|06-01-2010, 10:13 PM||#1|
Joined: Apr 2010
Location: Tucson, AZ
My Mini-Adventure Around Mt Lemmon
I know this is a pretty measly adventure for most of you here. But I'm a new member on a new (but old) bike and thought this might be a fun "first" adventure ride for me and the bike. Considering my r65 is a street bike and almost 30 years old, with tired suspension, this was a good start.
A bit of history: This was my father-in-law John's beloved BMW r65. With his sudden death back in November, my fiance (we're to get married in September) being his only child, inherited the BMW. She basically handed it over to me to enjoy, and enjoy it I have. John was a character, known to take this bike where it shouldn't go, and even went so far as to put some fairly aggressive knobby tires on it. Knowing my father-in-law John would've said "go for it!" well, I went for it.
So, for those who don't know, Mt. Lemmon is the highest peak in Tucson's northern mountain range, the Catalina Mountains. Tucson's elevation is roughly 2,300 feet, and in comparison, Mt. Lemmon's Ski Valley is about 8,500 feet. The 27-mile drive up Catalina Highway to Ski Valley (the United State's southernmost ski area) is a scenic, wonderful, fun, twisty experience that I've enjoyed more and more as I get to know the old bike's characteristics. However, there is another way up the mountain via the Old Mt Lemmon Road, which winds it's way up the Northern side of the Catalinas. I've sat at the top entrance/exit a few times, gazing at the CAUTION: STEEP SINGLE LANE MOUNTAIN ROAD. NOT MAINTAINED. sign, wondering if the old r65 could make it.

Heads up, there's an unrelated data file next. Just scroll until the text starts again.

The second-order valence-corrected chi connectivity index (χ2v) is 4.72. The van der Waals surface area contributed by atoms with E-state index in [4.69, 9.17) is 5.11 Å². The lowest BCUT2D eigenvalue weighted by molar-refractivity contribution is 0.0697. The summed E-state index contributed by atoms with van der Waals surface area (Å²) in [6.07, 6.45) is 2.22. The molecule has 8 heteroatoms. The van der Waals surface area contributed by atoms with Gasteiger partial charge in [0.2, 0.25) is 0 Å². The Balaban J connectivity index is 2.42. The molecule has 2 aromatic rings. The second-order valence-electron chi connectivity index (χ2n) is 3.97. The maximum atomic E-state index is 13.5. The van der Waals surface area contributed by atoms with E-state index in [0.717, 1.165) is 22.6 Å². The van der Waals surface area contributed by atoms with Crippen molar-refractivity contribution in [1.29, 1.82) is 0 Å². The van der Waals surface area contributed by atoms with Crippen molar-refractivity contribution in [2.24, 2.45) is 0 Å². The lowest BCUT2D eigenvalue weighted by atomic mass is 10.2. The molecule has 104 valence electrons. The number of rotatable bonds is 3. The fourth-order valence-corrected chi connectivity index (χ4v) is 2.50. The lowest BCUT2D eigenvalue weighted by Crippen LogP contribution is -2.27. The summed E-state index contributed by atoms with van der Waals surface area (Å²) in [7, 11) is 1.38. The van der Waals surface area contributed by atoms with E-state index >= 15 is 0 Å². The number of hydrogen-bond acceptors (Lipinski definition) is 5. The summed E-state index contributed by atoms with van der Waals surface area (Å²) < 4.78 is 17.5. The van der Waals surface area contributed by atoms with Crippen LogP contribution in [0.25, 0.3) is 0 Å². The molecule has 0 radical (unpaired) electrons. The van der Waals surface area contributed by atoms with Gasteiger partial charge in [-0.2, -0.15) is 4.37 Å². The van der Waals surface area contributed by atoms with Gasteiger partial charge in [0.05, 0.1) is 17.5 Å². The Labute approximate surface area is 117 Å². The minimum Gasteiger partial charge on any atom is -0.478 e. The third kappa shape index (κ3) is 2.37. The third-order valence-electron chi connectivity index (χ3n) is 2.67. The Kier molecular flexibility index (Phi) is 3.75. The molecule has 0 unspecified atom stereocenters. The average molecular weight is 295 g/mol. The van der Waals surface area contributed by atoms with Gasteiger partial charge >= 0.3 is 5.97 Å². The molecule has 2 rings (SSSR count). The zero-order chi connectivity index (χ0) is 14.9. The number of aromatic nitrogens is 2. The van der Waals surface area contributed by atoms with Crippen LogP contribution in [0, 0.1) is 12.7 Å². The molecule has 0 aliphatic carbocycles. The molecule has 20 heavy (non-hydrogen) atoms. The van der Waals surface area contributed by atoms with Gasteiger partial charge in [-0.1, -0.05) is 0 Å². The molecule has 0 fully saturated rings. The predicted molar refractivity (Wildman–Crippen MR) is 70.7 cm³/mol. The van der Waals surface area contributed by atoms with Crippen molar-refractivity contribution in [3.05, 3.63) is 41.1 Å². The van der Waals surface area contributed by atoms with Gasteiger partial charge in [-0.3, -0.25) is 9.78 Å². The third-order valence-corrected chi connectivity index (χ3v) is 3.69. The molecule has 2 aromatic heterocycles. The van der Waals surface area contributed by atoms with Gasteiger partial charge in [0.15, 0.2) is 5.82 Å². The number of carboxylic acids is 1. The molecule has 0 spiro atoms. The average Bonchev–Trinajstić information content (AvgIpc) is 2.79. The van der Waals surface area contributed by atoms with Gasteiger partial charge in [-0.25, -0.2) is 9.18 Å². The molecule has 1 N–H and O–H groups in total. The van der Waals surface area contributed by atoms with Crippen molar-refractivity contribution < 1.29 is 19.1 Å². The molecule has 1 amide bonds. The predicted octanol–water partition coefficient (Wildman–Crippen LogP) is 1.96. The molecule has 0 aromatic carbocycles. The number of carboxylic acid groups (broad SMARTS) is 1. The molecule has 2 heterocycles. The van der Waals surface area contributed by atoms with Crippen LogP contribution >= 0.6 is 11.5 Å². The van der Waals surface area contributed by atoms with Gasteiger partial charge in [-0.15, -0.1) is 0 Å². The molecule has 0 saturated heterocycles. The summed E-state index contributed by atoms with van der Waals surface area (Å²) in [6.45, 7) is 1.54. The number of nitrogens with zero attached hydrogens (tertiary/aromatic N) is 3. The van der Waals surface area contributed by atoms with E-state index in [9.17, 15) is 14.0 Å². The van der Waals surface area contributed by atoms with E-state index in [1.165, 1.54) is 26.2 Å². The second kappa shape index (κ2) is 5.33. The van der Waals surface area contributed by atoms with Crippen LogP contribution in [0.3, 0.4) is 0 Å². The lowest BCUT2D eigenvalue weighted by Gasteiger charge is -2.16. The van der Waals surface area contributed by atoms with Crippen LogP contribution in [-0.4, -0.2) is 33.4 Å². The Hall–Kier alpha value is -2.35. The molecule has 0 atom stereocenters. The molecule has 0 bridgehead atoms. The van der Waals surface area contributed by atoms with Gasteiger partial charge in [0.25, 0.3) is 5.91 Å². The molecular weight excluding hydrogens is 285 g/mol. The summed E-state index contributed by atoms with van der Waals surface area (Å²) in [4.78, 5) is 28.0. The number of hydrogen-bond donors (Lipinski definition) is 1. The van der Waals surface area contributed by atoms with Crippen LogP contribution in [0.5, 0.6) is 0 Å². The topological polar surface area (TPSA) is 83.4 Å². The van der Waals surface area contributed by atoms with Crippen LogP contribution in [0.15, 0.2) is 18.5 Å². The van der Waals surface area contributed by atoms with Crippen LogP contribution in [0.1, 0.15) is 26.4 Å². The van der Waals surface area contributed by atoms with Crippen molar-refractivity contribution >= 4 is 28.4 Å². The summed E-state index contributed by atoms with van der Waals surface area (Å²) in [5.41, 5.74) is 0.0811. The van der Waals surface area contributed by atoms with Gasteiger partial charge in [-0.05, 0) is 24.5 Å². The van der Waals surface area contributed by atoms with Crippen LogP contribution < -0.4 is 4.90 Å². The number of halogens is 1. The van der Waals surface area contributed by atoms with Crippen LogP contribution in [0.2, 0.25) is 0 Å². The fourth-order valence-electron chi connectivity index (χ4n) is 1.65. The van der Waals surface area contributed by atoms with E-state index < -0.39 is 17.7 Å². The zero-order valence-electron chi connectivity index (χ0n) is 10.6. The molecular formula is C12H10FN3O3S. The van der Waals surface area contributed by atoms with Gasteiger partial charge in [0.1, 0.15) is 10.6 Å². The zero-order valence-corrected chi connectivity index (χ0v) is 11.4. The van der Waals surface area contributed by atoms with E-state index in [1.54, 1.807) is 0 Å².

I decided to make good use of my monthly furlough day and try it. With it's recent fluid re-freshening, new plugs, and valves adjusted, the old r65 was running pretty well. Despite a leaky fork seal and a valve cover that was stubbornly not sealing and dripping oil, I prepped for the ride. Stocking up on water, tools, and anything else I could think of that might come in handy, I didn't get as early of a start as I wanted. The Tucson heat was already building at 86 degrees F when I rolled out of the driveway at 10:30 a.m.
My destination, the top of the Catalina Mountains
Not many exciting photos through the traffic of Tucson! As I started to leave Tucson behind, I smiled as I was able to open the bike up a bit along AZ Route 77. With little local traffic, the two-lane road was almost deserted, and she hummed along comfortably. What speed? I don't know... I don't have a speedometer. ;)
First stop, about 6 miles south of Oracle, AZ... the (in)famous Biosphere 2. Notice how clean the bike is. It won't stay this way.
Just a few miles on, I roll into Oracle, Arizona. A small but scenic little town that has quite a bit of old mining equipment scattered here and there. Stopping at the local convenience store, I down a bottle of Vitamin Water and a snack bag of Doritos.
Entering Oracle, Arizona
Jumping back on the bike, I rumble through town, find the Old Catalina Road over rolling, scenic two-lane roads, until I come to my first Mt Lemmon sign. The bike is idling high and I pause here, pulling out a screwdriver and adjusting the idle screws on the carbs. Perfecto! I roll on...
Mt. Lemmon - 26 miles of dirt road in ? condition.
I begin climbing very gently. The road is wide and smooth, with only a little washboard. I occasionally give her a burst of throttle and test the old knobby tires. Grip is surprisingly good, though the suspension is already feeling it.